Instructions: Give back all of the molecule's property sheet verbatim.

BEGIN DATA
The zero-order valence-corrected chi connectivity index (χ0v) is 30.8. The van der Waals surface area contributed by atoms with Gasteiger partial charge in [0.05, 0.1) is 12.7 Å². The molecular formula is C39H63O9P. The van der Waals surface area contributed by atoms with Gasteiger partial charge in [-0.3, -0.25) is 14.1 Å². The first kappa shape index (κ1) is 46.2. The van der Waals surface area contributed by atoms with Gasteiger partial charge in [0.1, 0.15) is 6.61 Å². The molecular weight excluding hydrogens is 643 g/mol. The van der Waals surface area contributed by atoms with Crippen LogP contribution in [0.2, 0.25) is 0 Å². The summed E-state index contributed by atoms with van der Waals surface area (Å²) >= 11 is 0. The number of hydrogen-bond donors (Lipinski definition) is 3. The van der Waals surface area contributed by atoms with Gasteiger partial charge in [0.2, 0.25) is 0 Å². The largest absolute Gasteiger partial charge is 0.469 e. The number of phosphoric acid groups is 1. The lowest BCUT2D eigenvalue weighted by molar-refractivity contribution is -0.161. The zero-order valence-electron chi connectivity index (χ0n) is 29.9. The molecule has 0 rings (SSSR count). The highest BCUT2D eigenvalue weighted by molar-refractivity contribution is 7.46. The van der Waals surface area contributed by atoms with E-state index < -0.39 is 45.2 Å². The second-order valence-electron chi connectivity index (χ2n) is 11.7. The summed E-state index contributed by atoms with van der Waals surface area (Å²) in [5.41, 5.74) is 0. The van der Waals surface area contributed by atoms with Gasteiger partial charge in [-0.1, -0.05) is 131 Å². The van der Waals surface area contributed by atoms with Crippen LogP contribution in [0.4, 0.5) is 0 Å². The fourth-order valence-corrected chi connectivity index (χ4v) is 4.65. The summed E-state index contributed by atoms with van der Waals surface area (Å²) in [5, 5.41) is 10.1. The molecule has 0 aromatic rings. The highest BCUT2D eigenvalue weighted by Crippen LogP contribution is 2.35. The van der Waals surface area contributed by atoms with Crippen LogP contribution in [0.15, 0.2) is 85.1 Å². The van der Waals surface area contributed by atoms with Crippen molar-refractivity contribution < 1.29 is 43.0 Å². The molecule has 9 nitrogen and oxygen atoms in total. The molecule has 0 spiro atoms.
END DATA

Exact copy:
The zero-order valence-corrected chi connectivity index (χ0v) is 30.8. The van der Waals surface area contributed by atoms with Gasteiger partial charge in [0.05, 0.1) is 12.7 Å². The molecular formula is C39H63O9P. The van der Waals surface area contributed by atoms with Gasteiger partial charge in [-0.3, -0.25) is 14.1 Å². The first kappa shape index (κ1) is 46.2. The van der Waals surface area contributed by atoms with Gasteiger partial charge in [0.1, 0.15) is 6.61 Å². The molecular weight excluding hydrogens is 643 g/mol. The van der Waals surface area contributed by atoms with Crippen LogP contribution in [0.2, 0.25) is 0 Å². The summed E-state index contributed by atoms with van der Waals surface area (Å²) >= 11 is 0. The number of hydrogen-bond donors (Lipinski definition) is 3. The van der Waals surface area contributed by atoms with Gasteiger partial charge in [0.2, 0.25) is 0 Å². The largest absolute Gasteiger partial charge is 0.469 e. The number of phosphoric acid groups is 1. The lowest BCUT2D eigenvalue weighted by molar-refractivity contribution is -0.161. The zero-order valence-electron chi connectivity index (χ0n) is 29.9. The molecule has 0 rings (SSSR count). The highest BCUT2D eigenvalue weighted by molar-refractivity contribution is 7.46. The van der Waals surface area contributed by atoms with E-state index < -0.39 is 45.2 Å². The second-order valence-electron chi connectivity index (χ2n) is 11.7. The summed E-state index contributed by atoms with van der Waals surface area (Å²) in [5.41, 5.74) is 0. The van der Waals surface area contributed by atoms with Gasteiger partial charge in [-0.1, -0.05) is 131 Å². The van der Waals surface area contributed by atoms with Crippen LogP contribution in [0.4, 0.5) is 0 Å². The fourth-order valence-corrected chi connectivity index (χ4v) is 4.65. The summed E-state index contributed by atoms with van der Waals surface area (Å²) in [5, 5.41) is 10.1. The molecule has 0 aromatic rings. The highest BCUT2D eigenvalue weighted by Crippen LogP contribution is 2.35. The van der Waals surface area contributed by atoms with Crippen LogP contribution in [0.15, 0.2) is 85.1 Å². The van der Waals surface area contributed by atoms with Crippen molar-refractivity contribution < 1.29 is 43.0 Å². The molecule has 9 nitrogen and oxygen atoms in total. The molecule has 0 spiro atoms.